When we talk about poverty, we immediately think of financial poverty. Potter's House, an organisation working alongside the poorest communities in Guatemala City for 30 years, define eight different types of poverty. It isn't just money that matters.
Over the course of a week, a small team of us helped to build a new home for one family in Guatemala City. A small home. Extremely small by US standards, but with solid walls and basic facilities to replace the scrap metal and curtains that give shelter to most in these communities living adjacent to the city dump, one of the largest in Central America.
Potter's House have built 204 new homes in these communities with the help of visiting volunteers. Still relatively small scale, but that's only one aspect of their work. They also provide education to many of the local children, run sponsorship programs and provide micro-loans for new businesses.
I must also say at this point that I didn't do much of the building. I wanted to photograph but without being too isolated from the rest of the team. So I did do a little of the building, a little painting, and a little of the bed construction (we put together bunk beds for a few families too), but for the majority of time I was photographing, and many thanks to the rest of the team for making that possible.
As well as spending time with the family that we were building for, and playing games with the many kids who came to see what was going on, we were also able to visit some other families in the area to talk and pray with them. This was when it most became clear that the struggles aren't purely financial. They talked about depression and broken families, of struggling businesses and strained relationships. Pain and hardship, but familiar issues too - situations found in most communities, regardless of financial wealth.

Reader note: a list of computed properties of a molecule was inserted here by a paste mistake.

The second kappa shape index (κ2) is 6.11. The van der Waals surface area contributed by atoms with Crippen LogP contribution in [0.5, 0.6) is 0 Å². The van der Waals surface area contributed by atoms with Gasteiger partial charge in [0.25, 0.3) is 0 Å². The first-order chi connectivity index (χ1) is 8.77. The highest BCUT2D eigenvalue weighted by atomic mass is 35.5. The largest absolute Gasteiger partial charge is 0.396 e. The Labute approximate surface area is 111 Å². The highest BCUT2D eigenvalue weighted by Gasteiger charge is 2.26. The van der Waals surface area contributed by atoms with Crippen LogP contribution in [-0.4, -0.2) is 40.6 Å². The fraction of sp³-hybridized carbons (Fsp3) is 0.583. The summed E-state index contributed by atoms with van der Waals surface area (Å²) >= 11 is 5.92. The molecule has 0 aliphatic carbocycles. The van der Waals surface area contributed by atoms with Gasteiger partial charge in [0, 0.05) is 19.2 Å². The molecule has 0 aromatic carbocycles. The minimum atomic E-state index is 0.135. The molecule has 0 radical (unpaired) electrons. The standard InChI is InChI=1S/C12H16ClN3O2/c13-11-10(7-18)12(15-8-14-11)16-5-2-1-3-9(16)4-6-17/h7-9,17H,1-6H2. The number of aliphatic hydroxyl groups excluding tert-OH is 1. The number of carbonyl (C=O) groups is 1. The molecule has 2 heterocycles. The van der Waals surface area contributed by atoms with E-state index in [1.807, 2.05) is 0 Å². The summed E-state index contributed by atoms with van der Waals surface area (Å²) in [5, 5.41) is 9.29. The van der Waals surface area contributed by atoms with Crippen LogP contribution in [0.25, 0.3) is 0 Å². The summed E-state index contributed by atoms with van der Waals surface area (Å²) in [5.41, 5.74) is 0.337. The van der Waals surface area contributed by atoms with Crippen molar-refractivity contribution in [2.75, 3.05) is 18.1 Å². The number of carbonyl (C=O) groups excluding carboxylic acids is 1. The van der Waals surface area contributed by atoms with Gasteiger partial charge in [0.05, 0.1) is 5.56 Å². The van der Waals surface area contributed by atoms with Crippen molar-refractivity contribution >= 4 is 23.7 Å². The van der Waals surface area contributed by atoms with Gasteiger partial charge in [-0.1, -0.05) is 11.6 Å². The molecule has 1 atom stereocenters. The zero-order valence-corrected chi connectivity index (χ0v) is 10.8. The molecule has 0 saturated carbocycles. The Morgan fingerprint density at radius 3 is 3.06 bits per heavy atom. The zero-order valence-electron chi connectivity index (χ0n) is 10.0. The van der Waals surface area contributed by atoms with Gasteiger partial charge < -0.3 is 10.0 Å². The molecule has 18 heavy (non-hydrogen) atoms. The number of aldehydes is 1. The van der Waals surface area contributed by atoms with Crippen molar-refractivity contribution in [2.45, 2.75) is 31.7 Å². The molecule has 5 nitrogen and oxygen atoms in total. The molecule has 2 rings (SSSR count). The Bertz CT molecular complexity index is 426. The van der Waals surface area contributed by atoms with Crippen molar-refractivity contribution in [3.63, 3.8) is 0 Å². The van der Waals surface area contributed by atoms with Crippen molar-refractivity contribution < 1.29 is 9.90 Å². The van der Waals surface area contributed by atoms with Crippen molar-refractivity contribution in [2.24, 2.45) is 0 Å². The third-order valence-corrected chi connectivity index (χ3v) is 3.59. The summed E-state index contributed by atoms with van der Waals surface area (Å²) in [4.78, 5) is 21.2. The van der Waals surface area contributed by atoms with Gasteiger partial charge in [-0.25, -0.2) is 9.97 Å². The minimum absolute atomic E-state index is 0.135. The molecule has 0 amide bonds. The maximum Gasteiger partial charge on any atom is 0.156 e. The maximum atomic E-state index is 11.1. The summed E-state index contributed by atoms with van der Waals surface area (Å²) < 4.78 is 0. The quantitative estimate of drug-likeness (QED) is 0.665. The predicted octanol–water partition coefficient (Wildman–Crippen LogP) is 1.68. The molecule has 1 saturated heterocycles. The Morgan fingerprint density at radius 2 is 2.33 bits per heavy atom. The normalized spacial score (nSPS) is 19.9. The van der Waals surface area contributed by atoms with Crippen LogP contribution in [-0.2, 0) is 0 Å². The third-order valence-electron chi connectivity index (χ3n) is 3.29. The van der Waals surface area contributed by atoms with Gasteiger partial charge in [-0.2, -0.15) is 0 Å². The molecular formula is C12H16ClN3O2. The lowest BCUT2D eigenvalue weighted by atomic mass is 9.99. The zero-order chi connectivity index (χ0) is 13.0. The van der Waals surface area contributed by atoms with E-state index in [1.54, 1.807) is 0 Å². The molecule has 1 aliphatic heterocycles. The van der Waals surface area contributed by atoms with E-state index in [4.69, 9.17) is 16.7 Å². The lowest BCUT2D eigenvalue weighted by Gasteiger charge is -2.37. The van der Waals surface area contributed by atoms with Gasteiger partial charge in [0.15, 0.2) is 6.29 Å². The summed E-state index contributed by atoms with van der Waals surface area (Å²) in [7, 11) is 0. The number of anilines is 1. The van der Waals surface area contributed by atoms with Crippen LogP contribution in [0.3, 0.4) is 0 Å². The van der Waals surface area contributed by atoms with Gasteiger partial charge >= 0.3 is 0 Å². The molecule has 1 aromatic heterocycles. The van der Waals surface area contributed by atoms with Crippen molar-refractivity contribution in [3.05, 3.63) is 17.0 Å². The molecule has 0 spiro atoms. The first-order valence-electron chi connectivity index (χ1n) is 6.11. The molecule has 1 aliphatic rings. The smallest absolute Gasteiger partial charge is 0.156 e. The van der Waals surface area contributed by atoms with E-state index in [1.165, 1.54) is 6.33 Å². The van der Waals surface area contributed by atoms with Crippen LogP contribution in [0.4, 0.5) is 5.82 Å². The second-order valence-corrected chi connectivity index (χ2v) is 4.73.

The hardest conversation for me was with a woman who had lost her son in a homicide one month earlier. Her mother was in hospital fighting cancer and she had another son who was sick and likely to need a kidney transplant. She wept with us, but she wasn't giving up. She hoped she would be able to donate a kidney to her son.
That resilience was everywhere. Working long hours, often on the city dump in the hope of finding items to sell or recycle. Starting small business with micro-loans, trying to make sure the children are able to go to school. Community leaders with pages and pages of names of families in need of food that month.
And for as much as we wept with some, we smiled and laughed with others. There was no bitterness from the neighbors that we were helping one family and not them, just gratitude that we had come. I talked with one man on two of the days we were there. Not for long, really, but enough to care. He helped us carry our tools back on the last day and gave me his keyring with a picture of himself and his son. To remember.
It was a short visit but we learned a lot. I was struck by the beauty. It's not a clean or healthy place, and yet there are colors and smiles. A bit of dirt doesn't make a face less enthralling, or diminish the light and hope in the eyes. I've photographed many cities around the world, but few have been more beautiful.
Maybe we didn't change much, but then who knows when a small action or word can lead to something more significant. We shared a little time and effort, talked and listened and learned. It's not enough, but it's something.